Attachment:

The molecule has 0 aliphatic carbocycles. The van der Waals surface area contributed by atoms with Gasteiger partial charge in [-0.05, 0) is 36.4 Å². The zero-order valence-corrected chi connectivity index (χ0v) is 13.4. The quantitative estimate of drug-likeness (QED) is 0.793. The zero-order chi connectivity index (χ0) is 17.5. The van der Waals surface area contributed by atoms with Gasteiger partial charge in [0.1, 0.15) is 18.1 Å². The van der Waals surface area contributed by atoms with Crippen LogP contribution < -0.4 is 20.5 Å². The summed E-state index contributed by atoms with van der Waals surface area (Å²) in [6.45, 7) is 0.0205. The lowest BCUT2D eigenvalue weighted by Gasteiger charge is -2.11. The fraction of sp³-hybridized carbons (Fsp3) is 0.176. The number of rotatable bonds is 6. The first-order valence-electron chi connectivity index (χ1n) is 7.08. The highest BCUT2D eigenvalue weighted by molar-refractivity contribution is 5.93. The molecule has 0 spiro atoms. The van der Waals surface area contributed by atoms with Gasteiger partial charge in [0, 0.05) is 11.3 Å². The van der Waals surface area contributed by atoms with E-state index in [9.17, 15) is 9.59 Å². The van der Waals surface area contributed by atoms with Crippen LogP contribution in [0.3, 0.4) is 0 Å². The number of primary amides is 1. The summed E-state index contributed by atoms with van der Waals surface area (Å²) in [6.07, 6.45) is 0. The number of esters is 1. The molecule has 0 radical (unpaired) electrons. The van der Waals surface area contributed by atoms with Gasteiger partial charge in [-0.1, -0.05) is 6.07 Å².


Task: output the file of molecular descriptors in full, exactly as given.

The molecule has 0 aliphatic carbocycles. The van der Waals surface area contributed by atoms with Gasteiger partial charge in [-0.05, 0) is 36.4 Å². The zero-order valence-corrected chi connectivity index (χ0v) is 13.4. The quantitative estimate of drug-likeness (QED) is 0.793. The zero-order chi connectivity index (χ0) is 17.5. The van der Waals surface area contributed by atoms with Gasteiger partial charge in [0.1, 0.15) is 18.1 Å². The van der Waals surface area contributed by atoms with Crippen LogP contribution < -0.4 is 20.5 Å². The summed E-state index contributed by atoms with van der Waals surface area (Å²) in [6.45, 7) is 0.0205. The lowest BCUT2D eigenvalue weighted by Gasteiger charge is -2.11. The fraction of sp³-hybridized carbons (Fsp3) is 0.176. The number of rotatable bonds is 6. The first-order valence-electron chi connectivity index (χ1n) is 7.08. The highest BCUT2D eigenvalue weighted by molar-refractivity contribution is 5.93. The molecule has 0 spiro atoms. The van der Waals surface area contributed by atoms with Gasteiger partial charge in [0, 0.05) is 11.3 Å². The van der Waals surface area contributed by atoms with E-state index in [9.17, 15) is 9.59 Å². The van der Waals surface area contributed by atoms with Crippen LogP contribution in [0.3, 0.4) is 0 Å². The number of primary amides is 1. The summed E-state index contributed by atoms with van der Waals surface area (Å²) in [6.07, 6.45) is 0. The number of esters is 1. The molecule has 0 radical (unpaired) electrons. The van der Waals surface area contributed by atoms with Gasteiger partial charge in [-0.1, -0.05) is 6.07 Å².